|New protein targets for fighting stomach bacterium H. pylori|
By Sarah Post
July 19, 2002
The first comprehensive study of proteins secreted by a stomach bacterium has yielded potential new targets for developing treatments against this common pathogen. Helicobacter pylori, which infects two-thirds of the world's population, is a leading cause of ulcers. Three antibodies recognized by the human immune system are among the proteins that could be targeted in therapies, such as vaccines, according to researchers.
New therapies are needed in part because the organism lives between the cells that line the human digestive tract and the layer of mucus atop them. There, tucked securely behind the digestive tract's own protective mucus lining, the pathogen is sometimes difficult to reach with antibiotics.
The secreted proteins confirmed by a new study may prove "interesting candidates for innovative approaches to treat or prevent H. pylori infections," the researchers write in Infection and Immunity.
Although many infected people experience no symptoms, the bacteria cause more than 80 percent of all ulcers. Without treatment, a person remains infected for life and can develop long-term problems such as gastric cancer.
Studying and isolating secreted proteins in H. pylori has proven a challenge because cell cultures typically have foreign proteins that need to be isolated from those of the bacterium. Growing the bacteria in a protein-free medium, however, takes considerable amounts of time, prolonging research. Furthermore, H. pylori is prone to spontaneous lysis, or rupturing of the cell, which releases intracellular proteins into the medium.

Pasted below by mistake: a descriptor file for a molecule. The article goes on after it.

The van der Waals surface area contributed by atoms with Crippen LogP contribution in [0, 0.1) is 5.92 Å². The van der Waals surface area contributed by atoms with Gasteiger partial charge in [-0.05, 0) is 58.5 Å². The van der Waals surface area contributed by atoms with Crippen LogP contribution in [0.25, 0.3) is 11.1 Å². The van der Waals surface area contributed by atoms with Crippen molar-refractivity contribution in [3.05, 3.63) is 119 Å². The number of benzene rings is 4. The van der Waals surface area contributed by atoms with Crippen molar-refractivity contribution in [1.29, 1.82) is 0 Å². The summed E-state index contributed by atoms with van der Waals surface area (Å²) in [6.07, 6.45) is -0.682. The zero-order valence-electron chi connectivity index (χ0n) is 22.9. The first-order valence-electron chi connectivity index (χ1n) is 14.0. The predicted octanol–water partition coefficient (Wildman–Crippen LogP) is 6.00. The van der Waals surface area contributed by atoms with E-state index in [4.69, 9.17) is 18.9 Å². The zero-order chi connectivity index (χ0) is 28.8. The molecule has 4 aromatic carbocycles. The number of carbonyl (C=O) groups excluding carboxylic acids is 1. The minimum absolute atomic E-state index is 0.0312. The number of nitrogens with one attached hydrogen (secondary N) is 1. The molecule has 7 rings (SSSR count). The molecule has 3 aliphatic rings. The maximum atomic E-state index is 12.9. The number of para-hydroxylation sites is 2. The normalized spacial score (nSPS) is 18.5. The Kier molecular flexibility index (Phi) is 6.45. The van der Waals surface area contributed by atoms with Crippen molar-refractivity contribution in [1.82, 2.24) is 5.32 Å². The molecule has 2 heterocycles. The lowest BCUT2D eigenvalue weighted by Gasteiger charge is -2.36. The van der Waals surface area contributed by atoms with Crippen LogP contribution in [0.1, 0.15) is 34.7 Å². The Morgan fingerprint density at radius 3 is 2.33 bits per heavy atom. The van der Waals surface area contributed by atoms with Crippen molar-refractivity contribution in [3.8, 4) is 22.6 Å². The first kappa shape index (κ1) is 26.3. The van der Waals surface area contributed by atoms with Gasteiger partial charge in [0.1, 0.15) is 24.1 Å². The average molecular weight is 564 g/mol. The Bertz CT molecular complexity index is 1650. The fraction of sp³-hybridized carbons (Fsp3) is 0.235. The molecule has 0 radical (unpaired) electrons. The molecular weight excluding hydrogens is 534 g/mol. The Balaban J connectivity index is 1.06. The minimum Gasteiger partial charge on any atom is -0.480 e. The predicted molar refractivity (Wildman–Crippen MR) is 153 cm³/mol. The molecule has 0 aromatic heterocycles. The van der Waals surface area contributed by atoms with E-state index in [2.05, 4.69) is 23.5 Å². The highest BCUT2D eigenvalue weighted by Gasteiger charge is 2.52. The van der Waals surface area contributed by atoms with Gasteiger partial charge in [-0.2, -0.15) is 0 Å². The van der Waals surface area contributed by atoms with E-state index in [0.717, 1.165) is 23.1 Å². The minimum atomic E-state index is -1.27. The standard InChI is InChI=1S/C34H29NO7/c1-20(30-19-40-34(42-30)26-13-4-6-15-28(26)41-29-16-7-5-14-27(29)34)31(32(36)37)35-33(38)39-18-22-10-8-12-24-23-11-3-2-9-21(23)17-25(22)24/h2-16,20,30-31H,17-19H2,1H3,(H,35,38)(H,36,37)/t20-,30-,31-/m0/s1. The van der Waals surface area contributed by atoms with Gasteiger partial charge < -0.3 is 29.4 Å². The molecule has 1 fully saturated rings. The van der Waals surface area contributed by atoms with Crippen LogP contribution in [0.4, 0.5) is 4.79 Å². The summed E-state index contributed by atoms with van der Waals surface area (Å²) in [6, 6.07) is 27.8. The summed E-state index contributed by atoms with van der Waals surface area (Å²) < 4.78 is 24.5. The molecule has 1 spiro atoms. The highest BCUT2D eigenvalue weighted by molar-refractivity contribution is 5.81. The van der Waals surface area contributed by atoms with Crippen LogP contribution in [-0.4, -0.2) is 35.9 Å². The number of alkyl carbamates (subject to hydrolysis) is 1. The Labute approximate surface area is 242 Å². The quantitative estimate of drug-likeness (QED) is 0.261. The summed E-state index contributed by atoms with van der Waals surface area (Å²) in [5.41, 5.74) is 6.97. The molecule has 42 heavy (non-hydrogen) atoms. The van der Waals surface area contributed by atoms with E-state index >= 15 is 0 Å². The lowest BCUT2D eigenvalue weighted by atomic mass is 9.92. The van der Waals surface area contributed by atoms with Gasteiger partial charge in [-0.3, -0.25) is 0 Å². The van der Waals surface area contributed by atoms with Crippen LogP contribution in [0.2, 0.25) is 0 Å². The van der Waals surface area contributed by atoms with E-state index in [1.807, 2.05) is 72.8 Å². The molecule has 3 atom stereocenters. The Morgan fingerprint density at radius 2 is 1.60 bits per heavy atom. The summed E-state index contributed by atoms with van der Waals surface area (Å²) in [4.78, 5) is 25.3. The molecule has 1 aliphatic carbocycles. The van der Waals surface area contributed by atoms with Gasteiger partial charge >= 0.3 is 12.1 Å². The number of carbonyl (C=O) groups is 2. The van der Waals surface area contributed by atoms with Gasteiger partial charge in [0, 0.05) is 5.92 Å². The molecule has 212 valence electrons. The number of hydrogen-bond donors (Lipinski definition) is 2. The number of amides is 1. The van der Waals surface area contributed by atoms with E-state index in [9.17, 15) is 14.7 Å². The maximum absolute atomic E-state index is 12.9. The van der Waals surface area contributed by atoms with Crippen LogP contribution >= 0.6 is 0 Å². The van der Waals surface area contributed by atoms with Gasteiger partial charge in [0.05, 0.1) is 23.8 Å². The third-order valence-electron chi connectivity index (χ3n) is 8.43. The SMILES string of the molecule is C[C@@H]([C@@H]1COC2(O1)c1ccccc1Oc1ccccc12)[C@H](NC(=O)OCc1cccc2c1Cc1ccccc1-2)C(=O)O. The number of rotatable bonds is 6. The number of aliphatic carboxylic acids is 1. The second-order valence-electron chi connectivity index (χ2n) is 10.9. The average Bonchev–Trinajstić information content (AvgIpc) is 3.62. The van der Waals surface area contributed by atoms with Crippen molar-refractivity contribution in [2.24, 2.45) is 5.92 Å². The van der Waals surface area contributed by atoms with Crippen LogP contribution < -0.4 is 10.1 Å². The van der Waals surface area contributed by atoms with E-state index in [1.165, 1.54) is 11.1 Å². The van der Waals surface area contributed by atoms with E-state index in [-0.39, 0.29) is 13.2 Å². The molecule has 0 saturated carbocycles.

A team led by Dirk Bumann of the Max-Planck-Institute for Infection Biology in Berlin, Germany, solved the problem by using cultures that discouraged lysis. To verify their results, the researchers performed gel electrophoresis on the secreted proteins.
Knowing that they were looking at secreted proteins only, the scientists next tried to identify the proteins using peptide mass fingerprinting. Out of 33 detected proteins, they identified 26. Among these 26 were eight 'hypothetical proteins' of unknown function, two of which had never been seen before.
Many of the known proteins are directly tied to H. pylori's ability to cause infection. Some are responsible for altering proteins in infected individuals, which allows the bacteria better access to their cells. Three proteins interact directly with a well-known toxin that helps the pathogen interfere with human cells.
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